Death

      On 30 November 1016, Edmund died. The location of his death is uncertain though it is generally accepted that it occurred in London, rather than in Oxford where Henry of Huntingdon claimed it to be in his sordid version of events, which included Edmund’s murder by suffering multiple stab wounds whilst on a privy tending to a call of nature.[6] Geoffrey Gaimar states a similar occurrence with the weapon being a crossbow, but with a number of other medieval chroniclers including the Encomium Emmae Reginae not mentioning murder, it is thought Edmund’s cause of death may possibly have been caused by wounds received in battle or by some disease, but it is certainly a possibility that he was murdered.

      Edmund was buried near his grandfather Edgar at Glastonbury Abbey in Somerset. However the abbey was destroyed during the Dissolution of the Monasteries in the 16th century, and any remains of a monument or crypt would have been plundered and the location of his remains is unclear.

      Reputation

      In the view of M. K. Lawson, the intensity of Edmund's struggle against the Danes in 1016 is only matched by Alfred the Great's in 871, and contrasts with ¥thelred's failure. Edmund's success in raising one army after another suggests that there was little wrong with the organs of government under competent leadership. He was "probably a highly determined, skilled and indeed inspiring leader of men". Cnut visited his tomb on the anniversary of his death and laid a cloak decorated with peacocks on it to assist in his salvation, peacocks symbolising resurrection.[1]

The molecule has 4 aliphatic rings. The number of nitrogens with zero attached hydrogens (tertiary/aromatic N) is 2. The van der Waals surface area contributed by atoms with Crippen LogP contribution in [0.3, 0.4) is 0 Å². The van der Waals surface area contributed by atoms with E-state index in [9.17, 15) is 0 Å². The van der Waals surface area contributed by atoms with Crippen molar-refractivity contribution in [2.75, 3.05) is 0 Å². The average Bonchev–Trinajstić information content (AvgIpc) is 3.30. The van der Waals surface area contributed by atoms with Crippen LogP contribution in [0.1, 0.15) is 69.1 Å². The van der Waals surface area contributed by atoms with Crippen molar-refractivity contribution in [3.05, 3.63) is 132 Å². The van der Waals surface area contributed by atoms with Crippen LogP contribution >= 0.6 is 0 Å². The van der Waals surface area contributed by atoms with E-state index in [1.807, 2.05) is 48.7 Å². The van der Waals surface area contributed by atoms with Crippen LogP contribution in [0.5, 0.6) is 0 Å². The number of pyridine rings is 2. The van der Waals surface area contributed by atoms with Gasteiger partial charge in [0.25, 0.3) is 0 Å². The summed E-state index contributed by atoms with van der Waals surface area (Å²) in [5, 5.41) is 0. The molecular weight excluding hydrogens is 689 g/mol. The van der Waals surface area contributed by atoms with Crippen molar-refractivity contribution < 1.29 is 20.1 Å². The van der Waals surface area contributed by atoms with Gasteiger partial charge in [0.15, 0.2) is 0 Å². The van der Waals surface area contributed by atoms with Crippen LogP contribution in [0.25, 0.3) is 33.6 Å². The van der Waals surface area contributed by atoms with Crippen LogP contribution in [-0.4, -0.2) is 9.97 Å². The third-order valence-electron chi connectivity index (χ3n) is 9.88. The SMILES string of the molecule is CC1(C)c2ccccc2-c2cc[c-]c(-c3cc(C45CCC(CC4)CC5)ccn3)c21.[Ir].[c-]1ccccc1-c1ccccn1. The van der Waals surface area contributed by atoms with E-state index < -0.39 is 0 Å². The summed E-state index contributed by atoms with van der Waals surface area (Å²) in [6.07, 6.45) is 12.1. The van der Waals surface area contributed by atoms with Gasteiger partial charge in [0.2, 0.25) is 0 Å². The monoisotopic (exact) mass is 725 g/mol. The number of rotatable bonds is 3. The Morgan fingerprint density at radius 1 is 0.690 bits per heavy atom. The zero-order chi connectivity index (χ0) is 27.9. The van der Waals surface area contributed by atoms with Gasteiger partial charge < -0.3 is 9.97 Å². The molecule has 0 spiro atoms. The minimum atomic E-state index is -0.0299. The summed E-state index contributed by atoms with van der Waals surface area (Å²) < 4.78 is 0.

Descendants

      Edmund had two children by Ealdgyth, Edward the Exile and Edmund. According to John of Worcester, Cnut sent them to the king of Sweden where he probably hoped they would be murdered, but the Swedish king instead forwarded them, together with his daughter, on to Kiev. The two boys eventually ended up in Hungary where Edmund died but Edward prospered. Edward "the Exile" returned to England in 1057 only to die within a few days of his arrival.[7] His son Edgar the ¥theling was briefly proclaimed king after the Battle of Hastings in 1066, but later submitted to William the Conqueror. Edgar would live a long and eventful life; fighting in rebellion against William the Conqueror from 1067-1075; fighting alongside the Conqueror's son Robert of Normandy in campaigns in Sicily (1085-1087); and accompanying Robert on the First Crusade (1099-1103). He was stlll alive in 1125.

      In 1070 Edward the Exile's daughter, Margaret, became Queen consort to Malcolm III of Scotland. Through her and her decedents, Edmund is the direct ancestor of every subsequent Scottish monarch, every English monarch from Henry II onward, and every monarch of Great Britain and of the United Kingdom, down to the present. [3]

  • Sources 
    1. [S12116] "Margaret of Wessex", Pedigree Chart, https://en.wikipedia.org/wiki/English_monarchs%27_family_tree, retrieved or revisi.

    2. [S12123] "¥thelred the Unready", Biography, https://en.wikipedia.org/wiki/%C3%86thelred_the_Unready, retrieved or revisited, reco.

    3. [S12124] "Edmund Ironside", Biography, https://en.wikipedia.org/wiki/Edmund_Ironside, retrieved or revisited, recorded & uploaded.

    4. [S12145] "¥lfgifu of York (fl. c. 970 - 1002)", Biography, https://en.wikipedia.org/wiki/%C3%86lfgifu_of_York, retrieved or revis.

    5. [S12595] "The House of Wessex", http://www.englishmonarchs.co.uk/saxon_21.htm, https://www.undiscoveredscotland.co.uk/usfeatures/.